By Daniel Callicott
Bold brushstrokes cover canvases that revolutionized the art world and ushered in the modern era. Many Impressionist works do not portray a clear image, but instead attempt to convey certain emotions or impressions.
The Frist Center for the Visual Arts opened the “The Birth of Impressionism” to the public, Oct. 15. The exhibit will run through Jan. 23 and features more than 100 pieces from the Musée d’Orsay in Paris.
The exhibit affords visitors the opportunity to view works outside of France from artists such as Monet, Whistler, Degas and Renior.
A press release from the center stated the show will only travel to three cities: Madrid, San Francisco and Nashville.
On Oct. 13, the Frist hosted a media preview for “The Birth of Impressionism.” Nashville Mayor Karl Dean said he was excited to have the exhibit in town.
“This exhibit is a huge deal, and we are honored as a city to have this incredible artwork on display,” Dean said as part of an opening speech for the exhibit.
Mark Scala, chief curator for the Frist, and Stéphane Guégan, chief curator of the Musée d’Orsay, led a tour through the exhibit, explaining the significance of the paintings. They discussed the process of working together to select the paintings from the collections of the Musée d’Orsay that would most accurately relate the story of Impressionism.
“From the conception of this exhibit we have tried to rethink Impressionism and place it in a new context,” Guégan said. “Never has the story of Impressionism been told in this way.”
Guégan said this was because the paintings on display at the Frist had never been grouped chronologically before. In the Musée d’Orsay, the paintings are distributed through multiple unconnected galleries.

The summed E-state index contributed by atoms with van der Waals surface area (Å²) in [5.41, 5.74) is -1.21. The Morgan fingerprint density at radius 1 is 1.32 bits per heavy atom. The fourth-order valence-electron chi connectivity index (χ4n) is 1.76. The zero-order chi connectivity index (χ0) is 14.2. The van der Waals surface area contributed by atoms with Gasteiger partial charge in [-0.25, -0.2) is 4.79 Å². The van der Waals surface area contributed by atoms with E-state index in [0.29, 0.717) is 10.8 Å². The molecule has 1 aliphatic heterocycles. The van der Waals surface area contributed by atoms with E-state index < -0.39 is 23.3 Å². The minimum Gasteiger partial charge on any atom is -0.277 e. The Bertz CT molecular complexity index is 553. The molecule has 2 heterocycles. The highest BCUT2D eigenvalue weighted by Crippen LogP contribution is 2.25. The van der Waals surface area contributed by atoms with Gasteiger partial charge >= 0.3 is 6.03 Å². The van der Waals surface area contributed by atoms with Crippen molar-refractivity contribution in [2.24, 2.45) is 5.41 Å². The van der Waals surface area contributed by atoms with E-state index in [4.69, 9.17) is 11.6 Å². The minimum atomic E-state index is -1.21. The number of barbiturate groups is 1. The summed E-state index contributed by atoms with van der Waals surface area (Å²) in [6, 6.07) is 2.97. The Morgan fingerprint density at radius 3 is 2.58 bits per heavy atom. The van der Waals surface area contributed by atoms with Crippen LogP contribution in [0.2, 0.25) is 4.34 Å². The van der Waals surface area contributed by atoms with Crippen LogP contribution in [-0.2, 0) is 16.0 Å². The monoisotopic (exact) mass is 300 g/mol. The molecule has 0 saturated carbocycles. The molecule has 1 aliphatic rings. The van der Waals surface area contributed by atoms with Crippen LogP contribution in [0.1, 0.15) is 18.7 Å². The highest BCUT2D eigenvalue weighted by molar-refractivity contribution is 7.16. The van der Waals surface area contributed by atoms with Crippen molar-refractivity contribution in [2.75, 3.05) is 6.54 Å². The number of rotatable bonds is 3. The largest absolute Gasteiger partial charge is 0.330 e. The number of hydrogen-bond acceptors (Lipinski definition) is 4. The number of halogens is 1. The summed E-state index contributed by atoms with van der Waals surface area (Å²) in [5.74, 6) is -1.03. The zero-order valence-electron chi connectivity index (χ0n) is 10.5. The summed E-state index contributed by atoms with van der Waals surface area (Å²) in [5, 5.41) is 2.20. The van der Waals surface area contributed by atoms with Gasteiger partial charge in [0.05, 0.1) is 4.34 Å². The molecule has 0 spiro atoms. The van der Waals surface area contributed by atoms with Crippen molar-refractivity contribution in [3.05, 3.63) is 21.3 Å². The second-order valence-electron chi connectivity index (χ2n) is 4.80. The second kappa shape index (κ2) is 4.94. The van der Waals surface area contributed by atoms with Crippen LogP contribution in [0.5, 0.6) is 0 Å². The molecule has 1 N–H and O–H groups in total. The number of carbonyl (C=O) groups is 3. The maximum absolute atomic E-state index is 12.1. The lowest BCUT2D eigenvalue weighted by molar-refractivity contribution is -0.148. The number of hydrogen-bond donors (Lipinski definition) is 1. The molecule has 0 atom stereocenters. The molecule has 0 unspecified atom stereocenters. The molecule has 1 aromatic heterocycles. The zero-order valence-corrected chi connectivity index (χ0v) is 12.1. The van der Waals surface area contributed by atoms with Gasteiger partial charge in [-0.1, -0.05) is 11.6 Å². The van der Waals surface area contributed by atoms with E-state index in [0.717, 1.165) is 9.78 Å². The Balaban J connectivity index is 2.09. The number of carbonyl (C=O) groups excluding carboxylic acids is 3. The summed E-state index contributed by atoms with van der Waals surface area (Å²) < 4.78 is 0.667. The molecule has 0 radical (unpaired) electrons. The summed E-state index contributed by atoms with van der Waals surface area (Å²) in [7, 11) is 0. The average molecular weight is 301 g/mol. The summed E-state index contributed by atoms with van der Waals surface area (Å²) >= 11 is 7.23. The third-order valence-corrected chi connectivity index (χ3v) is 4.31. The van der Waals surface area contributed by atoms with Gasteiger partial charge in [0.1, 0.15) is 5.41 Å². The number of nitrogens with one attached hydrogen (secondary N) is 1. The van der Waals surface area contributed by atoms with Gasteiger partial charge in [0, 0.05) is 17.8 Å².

Guégan said the most critical element for students to understand about the exhibit is how extreme Impressionist works would have been for audiences of the late 1800s.
“This exhibit puts context to the Impressionist movement,” Guégan said. “Impressionism was a radical break from the artistic norms of the times.”
Scala and Guégan explained how established artists of the time — the Salon painters — would have viewed their Impressionist counterparts. They said the Salon painters tried to reinvent classical art and maintain artistic traditions, while the Impressionists rebelled against convention.
In contrast to the decorum of the Salon or neoclassical painters, Scala said many Impressionist painters created works with a more earthy feel. Also, unlike many Salon painters who focused on the lives of the wealthy, many Impressionists painted impoverished people.
“The Impressionists represent the poor as if they have value, and for these painters, they do,” Scala said.
Another distinction between the Impressionists and Salon painters is the portrayal of the mundane. Impressionists, such as Cézanne, took ordinary items such as bridges and turned them into works of art.
These Impressionists’ ideas sparked the artistic movements leading to modern art forms. However, Scala said the story is not simply one of transition and he encouraged visitors to enjoy the beauty of the works and not overlook the period as simply a precursor to modern art.
Admission is $12 for college students with a student ID and $5 on Thursday and Friday evenings from 5–9 p.m. For more information on the exhibit, visit www.fristcenter.org.